To hear Radio 1 play Eartha Kitt on Christmas Day was a delight.  I love the fact that, for one day, the station was sufficiently confident in its skin to say 'fuck the format, it's Christmas'.  Imaging on the station featured the great Guy Harris (@santamessages) as Father Christmas, sounding just a tad younger and a little less ho-ho than he does on (my own) Free Radio, where his irreverent branding sounds a million dollars this year.  On Free today, I enjoyed that same Santa, for there is only one, interviewing Noddy Holder.  Noddy was quizzed on , amongst other things, his bank manager's annual Christmas delight.  The question could easily have been reversed, given how Guy is rightfully carving out a brilliant reputation as the voice of Christmas.

Capital was largely true to format, yet sounded upbeat and clearly in party mood, with Bassman enjoying himself and reaching out to those who've had to slip on their DYMO badge and work uniform for the day.  Classic FM sounded typically warm and welcoming with the truly lovely Anne-Marie Minhall wearing a silly hat and playing Christmas requests.

Heart boasted Olly Murs in fine form.  Like TV stars, some music personalities sound great when listed on the schedule, but they just cannot manage the radio thing really.  Olly can - and there is the sniff of real potential there, should he ever get sick of the singing malarky.  His show today was well-produced, authentic, with promising storytelling, and utterly feelgood.  Again, Heart, which is leaning just a tad more credible nowadays as it clears demographic room for its Smooth sister, cast caution to the wind and bunged on Robbie & Nicole's 'Somethin' Stupid'.  Olly observed he hadn't heard it for ages. I suspect it might be ages before they play it again too.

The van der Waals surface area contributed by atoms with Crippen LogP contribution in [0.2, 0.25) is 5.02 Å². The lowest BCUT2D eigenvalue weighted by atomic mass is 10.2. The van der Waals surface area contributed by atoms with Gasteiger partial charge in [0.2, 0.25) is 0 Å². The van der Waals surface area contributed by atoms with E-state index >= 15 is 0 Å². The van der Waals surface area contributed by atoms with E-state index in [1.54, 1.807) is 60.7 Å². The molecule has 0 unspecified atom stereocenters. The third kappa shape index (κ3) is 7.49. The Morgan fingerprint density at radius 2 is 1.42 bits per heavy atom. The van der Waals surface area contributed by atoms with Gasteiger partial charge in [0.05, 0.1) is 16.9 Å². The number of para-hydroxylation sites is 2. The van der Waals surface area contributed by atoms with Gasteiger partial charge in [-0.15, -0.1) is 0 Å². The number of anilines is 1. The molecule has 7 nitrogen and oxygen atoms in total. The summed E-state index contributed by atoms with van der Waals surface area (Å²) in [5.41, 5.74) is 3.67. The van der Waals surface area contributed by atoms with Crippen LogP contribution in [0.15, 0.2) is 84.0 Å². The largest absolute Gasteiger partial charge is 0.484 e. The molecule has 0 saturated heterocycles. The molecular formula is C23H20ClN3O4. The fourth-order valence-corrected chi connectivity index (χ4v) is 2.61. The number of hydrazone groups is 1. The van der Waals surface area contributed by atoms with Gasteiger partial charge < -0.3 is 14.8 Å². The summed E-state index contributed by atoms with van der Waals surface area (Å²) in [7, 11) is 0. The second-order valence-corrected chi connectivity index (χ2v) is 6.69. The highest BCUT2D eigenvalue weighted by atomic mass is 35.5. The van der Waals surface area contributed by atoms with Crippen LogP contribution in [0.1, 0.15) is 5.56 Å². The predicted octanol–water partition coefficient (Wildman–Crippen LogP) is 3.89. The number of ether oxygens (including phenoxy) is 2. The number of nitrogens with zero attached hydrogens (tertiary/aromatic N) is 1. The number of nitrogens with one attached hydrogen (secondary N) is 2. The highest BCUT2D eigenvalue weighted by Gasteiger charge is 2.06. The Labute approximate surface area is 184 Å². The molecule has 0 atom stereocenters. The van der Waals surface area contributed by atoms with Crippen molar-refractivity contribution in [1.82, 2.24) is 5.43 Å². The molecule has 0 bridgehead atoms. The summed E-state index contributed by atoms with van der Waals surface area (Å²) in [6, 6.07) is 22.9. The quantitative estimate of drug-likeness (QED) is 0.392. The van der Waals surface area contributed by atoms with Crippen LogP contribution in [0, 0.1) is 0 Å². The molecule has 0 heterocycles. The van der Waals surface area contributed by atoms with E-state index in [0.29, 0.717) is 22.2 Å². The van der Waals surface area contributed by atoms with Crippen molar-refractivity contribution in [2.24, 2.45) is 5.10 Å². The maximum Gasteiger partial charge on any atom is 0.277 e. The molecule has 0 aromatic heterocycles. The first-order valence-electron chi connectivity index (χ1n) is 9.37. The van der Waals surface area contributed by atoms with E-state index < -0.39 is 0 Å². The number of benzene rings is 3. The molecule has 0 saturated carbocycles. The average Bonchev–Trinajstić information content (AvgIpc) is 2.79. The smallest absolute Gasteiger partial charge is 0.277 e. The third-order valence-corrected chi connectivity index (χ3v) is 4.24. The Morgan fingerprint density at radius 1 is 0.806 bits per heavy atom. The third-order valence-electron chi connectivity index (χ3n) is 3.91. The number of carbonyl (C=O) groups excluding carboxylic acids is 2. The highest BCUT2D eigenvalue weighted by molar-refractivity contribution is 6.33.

Clyde 1's Kate and Stu faced the tough task of waking  up Glasgow on a Christmas Day too many families will rather forget as they reel from last week's tragic accident.  Warm and involving, with callers and just the right range of Christmas songs,  this was the sort of radio the City needed, and which many commercial stations got spot on this year.

Kenny Everett was a Christmas present to the Nation in 1944, so it was eminently fitting on what would have been his 70th birthday that many stations paused to mark his contribution to our medium.  The Kremmen episodes were dubbed from Racal Zonal and aired; and Paul Rowley's documentary on BBC 4 Extra imagined what mischief this pensioner would be up to now were he still on the schedule.